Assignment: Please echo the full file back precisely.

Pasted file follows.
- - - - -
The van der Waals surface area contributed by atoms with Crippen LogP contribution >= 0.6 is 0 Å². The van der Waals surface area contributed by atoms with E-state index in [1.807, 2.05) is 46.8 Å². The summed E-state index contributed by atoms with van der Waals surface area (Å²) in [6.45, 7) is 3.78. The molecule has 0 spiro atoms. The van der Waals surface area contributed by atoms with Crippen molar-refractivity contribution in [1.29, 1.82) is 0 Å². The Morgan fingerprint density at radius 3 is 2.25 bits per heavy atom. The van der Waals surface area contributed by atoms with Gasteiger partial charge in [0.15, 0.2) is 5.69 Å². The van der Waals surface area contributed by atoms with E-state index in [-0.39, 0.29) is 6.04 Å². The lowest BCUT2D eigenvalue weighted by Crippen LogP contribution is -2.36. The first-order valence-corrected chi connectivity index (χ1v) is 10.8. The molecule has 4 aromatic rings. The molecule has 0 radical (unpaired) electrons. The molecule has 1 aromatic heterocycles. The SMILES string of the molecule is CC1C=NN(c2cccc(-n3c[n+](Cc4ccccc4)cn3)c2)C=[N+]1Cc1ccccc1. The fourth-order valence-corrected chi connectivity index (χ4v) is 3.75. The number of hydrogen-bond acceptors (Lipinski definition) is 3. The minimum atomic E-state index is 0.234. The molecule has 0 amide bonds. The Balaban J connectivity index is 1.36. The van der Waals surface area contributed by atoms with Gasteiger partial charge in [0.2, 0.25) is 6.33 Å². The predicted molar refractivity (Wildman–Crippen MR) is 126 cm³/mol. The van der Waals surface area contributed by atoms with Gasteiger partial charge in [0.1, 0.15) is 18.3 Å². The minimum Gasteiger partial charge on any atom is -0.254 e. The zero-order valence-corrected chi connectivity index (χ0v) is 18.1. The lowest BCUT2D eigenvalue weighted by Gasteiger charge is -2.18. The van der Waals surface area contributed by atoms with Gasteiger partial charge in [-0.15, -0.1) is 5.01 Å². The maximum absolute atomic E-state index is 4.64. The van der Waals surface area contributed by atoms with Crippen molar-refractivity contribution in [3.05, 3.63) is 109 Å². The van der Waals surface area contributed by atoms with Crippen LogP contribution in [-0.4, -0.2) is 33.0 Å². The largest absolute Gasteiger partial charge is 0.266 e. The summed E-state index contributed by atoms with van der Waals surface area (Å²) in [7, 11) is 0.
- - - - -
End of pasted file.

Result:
The van der Waals surface area contributed by atoms with Crippen LogP contribution >= 0.6 is 0 Å². The van der Waals surface area contributed by atoms with E-state index in [1.807, 2.05) is 46.8 Å². The summed E-state index contributed by atoms with van der Waals surface area (Å²) in [6.45, 7) is 3.78. The molecule has 0 spiro atoms. The van der Waals surface area contributed by atoms with Crippen molar-refractivity contribution in [1.29, 1.82) is 0 Å². The Morgan fingerprint density at radius 3 is 2.25 bits per heavy atom. The van der Waals surface area contributed by atoms with Gasteiger partial charge in [0.15, 0.2) is 5.69 Å². The van der Waals surface area contributed by atoms with E-state index in [-0.39, 0.29) is 6.04 Å². The lowest BCUT2D eigenvalue weighted by Crippen LogP contribution is -2.36. The first-order valence-corrected chi connectivity index (χ1v) is 10.8. The molecule has 4 aromatic rings. The molecule has 0 radical (unpaired) electrons. The molecule has 1 aromatic heterocycles. The SMILES string of the molecule is CC1C=NN(c2cccc(-n3c[n+](Cc4ccccc4)cn3)c2)C=[N+]1Cc1ccccc1. The fourth-order valence-corrected chi connectivity index (χ4v) is 3.75. The number of hydrogen-bond acceptors (Lipinski definition) is 3. The minimum atomic E-state index is 0.234. The molecule has 0 amide bonds. The Balaban J connectivity index is 1.36. The van der Waals surface area contributed by atoms with Gasteiger partial charge in [0.2, 0.25) is 6.33 Å². The predicted molar refractivity (Wildman–Crippen MR) is 126 cm³/mol. The van der Waals surface area contributed by atoms with Gasteiger partial charge in [0.1, 0.15) is 18.3 Å². The minimum Gasteiger partial charge on any atom is -0.254 e. The zero-order valence-corrected chi connectivity index (χ0v) is 18.1. The lowest BCUT2D eigenvalue weighted by Gasteiger charge is -2.18. The van der Waals surface area contributed by atoms with Gasteiger partial charge in [-0.15, -0.1) is 5.01 Å². The maximum absolute atomic E-state index is 4.64. The van der Waals surface area contributed by atoms with Crippen molar-refractivity contribution in [3.05, 3.63) is 109 Å². The van der Waals surface area contributed by atoms with Crippen LogP contribution in [-0.4, -0.2) is 33.0 Å². The largest absolute Gasteiger partial charge is 0.266 e. The summed E-state index contributed by atoms with van der Waals surface area (Å²) in [7, 11) is 0.